Quote:I think the question is not if we can only rely on the Bible but who has the final authority?

God has the final authority, not the Bible. The Bible is the best tool we have to know Him and His word, but God is above the Bible. Be careful not to make an idol out of the sola scriptura doctrine, like how the Pharisees made an idol out of the law.

Right, and so I would assume the use of the standard of 'judging by the fruits' should be used to determine 'the right' denominations. Would God have a corrupt church bear fruit to fool us?

Various denominations may not even have permanent authority, they may have only had the blessing of God for a season. Quakers for example were the reason that religious freedom exists in England, and by virtue America. Now, the silent worship branch of the denomination is just more like a Democrat propaganda wing.

Alternatively, Pentacostals and Charismatics are the fuel for 'revivals' in the south. Their over the top style brings in people who have zero attention span, or are ADD types that would be tortured by a Catholic or Orthodox liturgy. Is it the vehicle of the Gospel for the low attention span generation?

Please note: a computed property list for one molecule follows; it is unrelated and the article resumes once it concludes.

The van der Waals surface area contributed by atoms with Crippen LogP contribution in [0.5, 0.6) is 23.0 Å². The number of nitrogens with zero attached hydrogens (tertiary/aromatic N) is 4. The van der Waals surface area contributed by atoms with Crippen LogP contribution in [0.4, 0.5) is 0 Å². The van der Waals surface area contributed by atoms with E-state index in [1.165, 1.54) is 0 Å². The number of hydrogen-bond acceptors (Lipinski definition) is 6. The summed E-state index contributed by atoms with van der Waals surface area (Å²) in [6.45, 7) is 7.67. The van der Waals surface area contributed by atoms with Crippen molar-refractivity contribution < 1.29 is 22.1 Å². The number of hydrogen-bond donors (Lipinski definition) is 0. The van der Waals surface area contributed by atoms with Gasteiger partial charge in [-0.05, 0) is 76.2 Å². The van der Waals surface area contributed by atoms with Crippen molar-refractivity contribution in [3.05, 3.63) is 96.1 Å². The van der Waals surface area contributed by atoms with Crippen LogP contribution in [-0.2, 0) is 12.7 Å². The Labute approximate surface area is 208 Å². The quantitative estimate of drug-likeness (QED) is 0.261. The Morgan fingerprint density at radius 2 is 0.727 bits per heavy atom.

Why do the heathen rage and the people imagine a vain thing? Psalm 2:1 KJV
06-05-2019 06:20 PM
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RE: Religious Practices: Are they Biblical?
Quote:Would God have a corrupt church bear fruit to fool us?

In order to separate the wheat from the chaff and to test for true believers, I don't see why not. But would he corrupt the "true" church, no. The true church (and everyone believes their own church is true) is infallible, though members of that church are not.

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06-05-2019 07:03 PM
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RE: Religious Practices: Are they Biblical?